Linked by Thom Holwerda on Wed 30th Jan 2008 22:57 UTC, submitted by irbis
Opera Software "Tabs. Mouse gestures. User-agent switcher. Dedicated transfer window. Pop-up blocking and javascript abuse filtering. Integrated search box. Page zoom. Session saver. Chew on those features. We'll be coming back to them."
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RE: twelve years ago
by Liquidator on Fri 1st Feb 2008 01:15 UTC in reply to "twelve years ago"
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For me, Opera lost most of its attractiveness, when they started sacrificing speed, small size and footprint to the demand for a kitchen sink solution.

Errrh...Not really. See, Opera has a browser, an email client, an RSS reader, a Usenet reader, an IRC client, a BitTorrent client, everything in one application and weights 4.20MB. Now, Firefox only has a browser but weights...5.57MB. How does that sound to you?

Integrated mail clients (heck, I cannot imagine anyone seriously uses it!)

Me. And where I work also. I used to use MS Outlook and Thunderbird. Opera's M2 is just a lot better to handle large amounts of emails with its filters and its database concept rather than directories. Oh, and I have never have any data corruption problem with Opera M2 in 4 years. I really[i] suggest you give it a whirl, and try to use its features entirely. It's a little weird to use filters instead of directories in the beginning but afterward, you don't look back. It's kind of Gmail vs. Hotmail, really.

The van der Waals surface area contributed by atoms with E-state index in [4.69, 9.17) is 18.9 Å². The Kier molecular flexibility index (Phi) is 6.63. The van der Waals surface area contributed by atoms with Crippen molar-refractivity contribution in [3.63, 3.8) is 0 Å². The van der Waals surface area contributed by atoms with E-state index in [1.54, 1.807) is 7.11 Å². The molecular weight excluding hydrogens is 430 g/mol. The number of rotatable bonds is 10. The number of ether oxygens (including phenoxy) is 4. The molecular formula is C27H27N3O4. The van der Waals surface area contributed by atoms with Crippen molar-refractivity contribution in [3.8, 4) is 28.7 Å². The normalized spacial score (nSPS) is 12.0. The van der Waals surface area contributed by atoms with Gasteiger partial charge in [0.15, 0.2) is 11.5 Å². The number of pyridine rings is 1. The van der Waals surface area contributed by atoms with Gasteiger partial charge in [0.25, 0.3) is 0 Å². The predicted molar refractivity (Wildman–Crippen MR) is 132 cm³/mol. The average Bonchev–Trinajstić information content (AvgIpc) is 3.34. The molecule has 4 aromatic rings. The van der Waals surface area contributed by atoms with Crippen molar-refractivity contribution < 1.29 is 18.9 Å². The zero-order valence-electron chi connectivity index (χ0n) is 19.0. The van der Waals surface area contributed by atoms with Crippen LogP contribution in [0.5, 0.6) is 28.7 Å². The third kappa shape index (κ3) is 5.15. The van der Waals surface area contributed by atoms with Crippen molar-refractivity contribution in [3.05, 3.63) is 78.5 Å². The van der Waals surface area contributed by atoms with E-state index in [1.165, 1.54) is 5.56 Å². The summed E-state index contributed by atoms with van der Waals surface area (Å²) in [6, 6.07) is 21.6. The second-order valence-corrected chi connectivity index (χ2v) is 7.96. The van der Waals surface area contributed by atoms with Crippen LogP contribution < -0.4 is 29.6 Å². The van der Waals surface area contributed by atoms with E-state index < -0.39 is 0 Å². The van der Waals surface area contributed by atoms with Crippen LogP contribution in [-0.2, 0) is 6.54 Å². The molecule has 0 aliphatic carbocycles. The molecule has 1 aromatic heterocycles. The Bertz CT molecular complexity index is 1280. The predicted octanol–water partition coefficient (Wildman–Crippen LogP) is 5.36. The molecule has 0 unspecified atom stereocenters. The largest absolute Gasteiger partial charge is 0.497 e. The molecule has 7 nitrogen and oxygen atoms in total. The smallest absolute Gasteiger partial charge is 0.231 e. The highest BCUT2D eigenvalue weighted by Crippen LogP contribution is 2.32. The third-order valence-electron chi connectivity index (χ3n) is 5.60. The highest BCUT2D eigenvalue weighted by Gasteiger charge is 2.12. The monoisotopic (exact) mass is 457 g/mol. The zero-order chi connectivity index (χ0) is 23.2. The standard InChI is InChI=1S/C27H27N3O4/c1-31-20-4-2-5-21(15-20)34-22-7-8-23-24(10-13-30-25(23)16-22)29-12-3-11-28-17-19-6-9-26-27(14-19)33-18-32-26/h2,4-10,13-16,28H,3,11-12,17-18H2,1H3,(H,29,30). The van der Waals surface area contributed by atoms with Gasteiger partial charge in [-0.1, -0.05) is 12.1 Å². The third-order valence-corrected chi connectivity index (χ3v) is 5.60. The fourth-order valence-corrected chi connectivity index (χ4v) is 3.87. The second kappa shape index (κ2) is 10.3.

[i]integrated mail, bittorrent, desktop widgets and lost of other gimmicks with very limited use.

Integrated mail is neat, really. Not launching a second application when you click a mail link is much better. And a desktop mail client is faster than a webmail, obviously.

Some years later, everyone else was re-discovering the "just a browser" paradigm (pioneered by Galeon, who remembers?) while Opera was heading in the opposite direction.

Opera is different, and Opera users want it to stay different for sure ;)
I just don't want Opera to be and to behave like Mozilla or Microsoft browsers, I don't feel at ease each time I have to use one of those. I feel I'm missing something when I have to use a browser-only application. Personally, I prefer Seamonkey to Firefox because it's more feature-rich, but I dislike the fact that Seamonkey hasn't integrated its subapplications into just one, among other problems. Opera will stay a niche browser most probably because not many people like the way it is. If people liked Internet suites, Seamonkey would be in front of Firefox, but in fact, people hardly ever use Seamonkey, they prefer Firefox, same for Opera.

To me the final momentum which removed opera from the list of options that I consider seriously, was that fact that less and less of those omnipresent web 2.0 sites play well with Opera.

This is true, and not just Web 2.0 sites. Any web site may work well, not that well, or not at all. This is because people are too lazy to test their sites in Opera. Some people don't even test their sites in Firefox (these notorious IE-only sites).

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